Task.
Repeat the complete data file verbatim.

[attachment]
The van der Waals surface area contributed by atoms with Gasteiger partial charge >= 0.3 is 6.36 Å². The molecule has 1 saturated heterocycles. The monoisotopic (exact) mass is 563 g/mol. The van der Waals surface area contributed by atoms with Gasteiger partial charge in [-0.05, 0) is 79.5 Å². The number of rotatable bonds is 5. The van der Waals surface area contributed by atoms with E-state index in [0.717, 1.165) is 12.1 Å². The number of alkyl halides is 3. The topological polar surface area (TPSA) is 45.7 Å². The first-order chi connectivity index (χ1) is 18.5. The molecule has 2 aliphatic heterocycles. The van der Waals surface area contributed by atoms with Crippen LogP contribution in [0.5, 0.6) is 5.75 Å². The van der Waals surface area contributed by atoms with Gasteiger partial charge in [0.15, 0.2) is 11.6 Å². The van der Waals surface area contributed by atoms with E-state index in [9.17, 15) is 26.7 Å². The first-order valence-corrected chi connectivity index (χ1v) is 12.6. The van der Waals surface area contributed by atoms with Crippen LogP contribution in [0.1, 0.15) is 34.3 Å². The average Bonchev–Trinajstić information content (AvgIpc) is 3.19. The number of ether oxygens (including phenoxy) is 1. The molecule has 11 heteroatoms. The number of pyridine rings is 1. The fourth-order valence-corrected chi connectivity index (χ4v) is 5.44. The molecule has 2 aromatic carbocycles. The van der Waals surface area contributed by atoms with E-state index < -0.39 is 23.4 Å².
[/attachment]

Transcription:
The van der Waals surface area contributed by atoms with Gasteiger partial charge >= 0.3 is 6.36 Å². The molecule has 1 saturated heterocycles. The monoisotopic (exact) mass is 563 g/mol. The van der Waals surface area contributed by atoms with Gasteiger partial charge in [-0.05, 0) is 79.5 Å². The number of rotatable bonds is 5. The van der Waals surface area contributed by atoms with E-state index in [0.717, 1.165) is 12.1 Å². The number of alkyl halides is 3. The topological polar surface area (TPSA) is 45.7 Å². The first-order chi connectivity index (χ1) is 18.5. The molecule has 2 aliphatic heterocycles. The van der Waals surface area contributed by atoms with Crippen LogP contribution in [0.5, 0.6) is 5.75 Å². The van der Waals surface area contributed by atoms with Gasteiger partial charge in [0.15, 0.2) is 11.6 Å². The van der Waals surface area contributed by atoms with E-state index in [9.17, 15) is 26.7 Å². The first-order valence-corrected chi connectivity index (χ1v) is 12.6. The van der Waals surface area contributed by atoms with Crippen LogP contribution in [0.1, 0.15) is 34.3 Å². The average Bonchev–Trinajstić information content (AvgIpc) is 3.19. The number of ether oxygens (including phenoxy) is 1. The molecule has 11 heteroatoms. The number of pyridine rings is 1. The fourth-order valence-corrected chi connectivity index (χ4v) is 5.44. The molecule has 2 aromatic carbocycles. The van der Waals surface area contributed by atoms with E-state index < -0.39 is 23.4 Å².